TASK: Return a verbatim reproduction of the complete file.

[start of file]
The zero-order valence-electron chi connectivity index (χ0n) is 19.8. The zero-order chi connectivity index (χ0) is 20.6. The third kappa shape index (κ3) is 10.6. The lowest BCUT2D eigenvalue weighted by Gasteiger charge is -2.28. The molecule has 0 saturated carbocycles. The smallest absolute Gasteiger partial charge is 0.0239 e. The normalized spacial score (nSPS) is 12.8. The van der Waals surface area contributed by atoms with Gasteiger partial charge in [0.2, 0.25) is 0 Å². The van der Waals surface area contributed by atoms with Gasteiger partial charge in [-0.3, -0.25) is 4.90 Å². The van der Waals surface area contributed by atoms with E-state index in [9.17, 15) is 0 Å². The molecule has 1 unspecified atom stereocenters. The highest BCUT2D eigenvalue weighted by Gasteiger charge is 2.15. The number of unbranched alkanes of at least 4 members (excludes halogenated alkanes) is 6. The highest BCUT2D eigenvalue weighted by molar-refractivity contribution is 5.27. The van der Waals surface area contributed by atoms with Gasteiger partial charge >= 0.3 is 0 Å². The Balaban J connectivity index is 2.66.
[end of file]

The zero-order valence-electron chi connectivity index (χ0n) is 19.8. The zero-order chi connectivity index (χ0) is 20.6. The third kappa shape index (κ3) is 10.6. The lowest BCUT2D eigenvalue weighted by Gasteiger charge is -2.28. The molecule has 0 saturated carbocycles. The smallest absolute Gasteiger partial charge is 0.0239 e. The normalized spacial score (nSPS) is 12.8. The van der Waals surface area contributed by atoms with Gasteiger partial charge in [0.2, 0.25) is 0 Å². The van der Waals surface area contributed by atoms with Gasteiger partial charge in [-0.3, -0.25) is 4.90 Å². The van der Waals surface area contributed by atoms with E-state index in [9.17, 15) is 0 Å². The molecule has 1 unspecified atom stereocenters. The highest BCUT2D eigenvalue weighted by Gasteiger charge is 2.15. The number of unbranched alkanes of at least 4 members (excludes halogenated alkanes) is 6. The highest BCUT2D eigenvalue weighted by molar-refractivity contribution is 5.27. The van der Waals surface area contributed by atoms with Gasteiger partial charge >= 0.3 is 0 Å². The Balaban J connectivity index is 2.66.